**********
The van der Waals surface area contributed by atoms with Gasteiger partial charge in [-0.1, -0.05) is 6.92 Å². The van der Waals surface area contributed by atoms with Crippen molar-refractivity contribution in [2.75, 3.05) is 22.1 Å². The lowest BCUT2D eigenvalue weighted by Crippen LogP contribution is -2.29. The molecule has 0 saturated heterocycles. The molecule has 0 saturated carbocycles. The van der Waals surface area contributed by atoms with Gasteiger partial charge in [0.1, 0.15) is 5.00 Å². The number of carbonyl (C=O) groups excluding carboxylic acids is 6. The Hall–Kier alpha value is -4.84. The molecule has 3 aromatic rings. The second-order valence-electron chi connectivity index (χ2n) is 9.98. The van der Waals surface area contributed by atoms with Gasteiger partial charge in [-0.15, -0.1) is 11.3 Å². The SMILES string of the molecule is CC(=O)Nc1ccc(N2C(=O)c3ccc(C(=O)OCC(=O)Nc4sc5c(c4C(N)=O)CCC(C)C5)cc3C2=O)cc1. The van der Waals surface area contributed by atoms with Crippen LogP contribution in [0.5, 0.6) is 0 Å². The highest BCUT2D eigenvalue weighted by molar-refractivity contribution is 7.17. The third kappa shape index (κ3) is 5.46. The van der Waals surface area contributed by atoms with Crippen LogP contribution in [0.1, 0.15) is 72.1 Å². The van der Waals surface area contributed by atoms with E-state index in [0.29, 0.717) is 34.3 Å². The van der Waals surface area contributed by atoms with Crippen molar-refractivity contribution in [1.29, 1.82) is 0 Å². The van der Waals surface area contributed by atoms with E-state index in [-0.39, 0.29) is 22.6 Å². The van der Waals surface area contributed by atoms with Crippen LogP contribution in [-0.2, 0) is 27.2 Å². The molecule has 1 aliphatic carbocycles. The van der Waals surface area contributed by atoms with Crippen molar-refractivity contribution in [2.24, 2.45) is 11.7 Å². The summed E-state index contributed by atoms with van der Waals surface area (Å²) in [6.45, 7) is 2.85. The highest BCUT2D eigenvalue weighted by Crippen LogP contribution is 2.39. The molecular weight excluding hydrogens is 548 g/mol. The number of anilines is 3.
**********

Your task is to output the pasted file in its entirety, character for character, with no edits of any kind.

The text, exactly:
The van der Waals surface area contributed by atoms with Gasteiger partial charge in [-0.1, -0.05) is 6.92 Å². The van der Waals surface area contributed by atoms with Crippen molar-refractivity contribution in [2.75, 3.05) is 22.1 Å². The lowest BCUT2D eigenvalue weighted by Crippen LogP contribution is -2.29. The molecule has 0 saturated heterocycles. The molecule has 0 saturated carbocycles. The van der Waals surface area contributed by atoms with Gasteiger partial charge in [0.1, 0.15) is 5.00 Å². The number of carbonyl (C=O) groups excluding carboxylic acids is 6. The Hall–Kier alpha value is -4.84. The molecule has 3 aromatic rings. The second-order valence-electron chi connectivity index (χ2n) is 9.98. The van der Waals surface area contributed by atoms with Gasteiger partial charge in [-0.15, -0.1) is 11.3 Å². The SMILES string of the molecule is CC(=O)Nc1ccc(N2C(=O)c3ccc(C(=O)OCC(=O)Nc4sc5c(c4C(N)=O)CCC(C)C5)cc3C2=O)cc1. The van der Waals surface area contributed by atoms with Crippen LogP contribution in [0.5, 0.6) is 0 Å². The highest BCUT2D eigenvalue weighted by molar-refractivity contribution is 7.17. The third kappa shape index (κ3) is 5.46. The van der Waals surface area contributed by atoms with Crippen LogP contribution in [0.1, 0.15) is 72.1 Å². The van der Waals surface area contributed by atoms with E-state index in [0.29, 0.717) is 34.3 Å². The van der Waals surface area contributed by atoms with Crippen molar-refractivity contribution in [1.29, 1.82) is 0 Å². The van der Waals surface area contributed by atoms with E-state index in [-0.39, 0.29) is 22.6 Å². The van der Waals surface area contributed by atoms with Crippen LogP contribution in [-0.2, 0) is 27.2 Å². The molecule has 1 aliphatic carbocycles. The van der Waals surface area contributed by atoms with Crippen molar-refractivity contribution in [2.24, 2.45) is 11.7 Å². The summed E-state index contributed by atoms with van der Waals surface area (Å²) in [6.45, 7) is 2.85. The highest BCUT2D eigenvalue weighted by Crippen LogP contribution is 2.39. The molecular weight excluding hydrogens is 548 g/mol. The number of anilines is 3.